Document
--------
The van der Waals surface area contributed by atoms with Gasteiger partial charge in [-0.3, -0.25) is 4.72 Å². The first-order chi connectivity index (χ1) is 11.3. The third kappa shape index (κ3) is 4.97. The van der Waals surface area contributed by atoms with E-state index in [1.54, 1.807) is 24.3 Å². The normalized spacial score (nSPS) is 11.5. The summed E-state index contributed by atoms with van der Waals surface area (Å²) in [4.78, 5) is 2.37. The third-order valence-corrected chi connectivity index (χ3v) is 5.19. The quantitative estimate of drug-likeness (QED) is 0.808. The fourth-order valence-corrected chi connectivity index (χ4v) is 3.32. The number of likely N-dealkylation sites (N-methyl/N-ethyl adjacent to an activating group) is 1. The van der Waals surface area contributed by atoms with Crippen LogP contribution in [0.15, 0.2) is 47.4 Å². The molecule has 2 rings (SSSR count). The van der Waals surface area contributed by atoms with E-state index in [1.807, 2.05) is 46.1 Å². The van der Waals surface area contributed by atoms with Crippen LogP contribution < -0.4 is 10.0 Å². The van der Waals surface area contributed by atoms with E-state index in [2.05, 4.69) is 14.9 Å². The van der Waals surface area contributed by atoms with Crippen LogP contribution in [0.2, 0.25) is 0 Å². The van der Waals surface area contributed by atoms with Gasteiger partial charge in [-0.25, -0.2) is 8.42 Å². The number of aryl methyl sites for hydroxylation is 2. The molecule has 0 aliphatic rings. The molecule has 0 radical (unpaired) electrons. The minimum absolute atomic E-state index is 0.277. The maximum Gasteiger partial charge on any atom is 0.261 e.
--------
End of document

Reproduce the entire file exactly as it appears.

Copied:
The van der Waals surface area contributed by atoms with Gasteiger partial charge in [-0.3, -0.25) is 4.72 Å². The first-order chi connectivity index (χ1) is 11.3. The third kappa shape index (κ3) is 4.97. The van der Waals surface area contributed by atoms with E-state index in [1.54, 1.807) is 24.3 Å². The normalized spacial score (nSPS) is 11.5. The summed E-state index contributed by atoms with van der Waals surface area (Å²) in [4.78, 5) is 2.37. The third-order valence-corrected chi connectivity index (χ3v) is 5.19. The quantitative estimate of drug-likeness (QED) is 0.808. The fourth-order valence-corrected chi connectivity index (χ4v) is 3.32. The number of likely N-dealkylation sites (N-methyl/N-ethyl adjacent to an activating group) is 1. The van der Waals surface area contributed by atoms with Crippen LogP contribution in [0.15, 0.2) is 47.4 Å². The molecule has 2 rings (SSSR count). The van der Waals surface area contributed by atoms with E-state index in [1.807, 2.05) is 46.1 Å². The van der Waals surface area contributed by atoms with Crippen LogP contribution < -0.4 is 10.0 Å². The van der Waals surface area contributed by atoms with E-state index in [2.05, 4.69) is 14.9 Å². The van der Waals surface area contributed by atoms with Crippen LogP contribution in [0.2, 0.25) is 0 Å². The van der Waals surface area contributed by atoms with Gasteiger partial charge in [-0.25, -0.2) is 8.42 Å². The number of aryl methyl sites for hydroxylation is 2. The molecule has 0 aliphatic rings. The molecule has 0 radical (unpaired) electrons. The minimum absolute atomic E-state index is 0.277. The maximum Gasteiger partial charge on any atom is 0.261 e.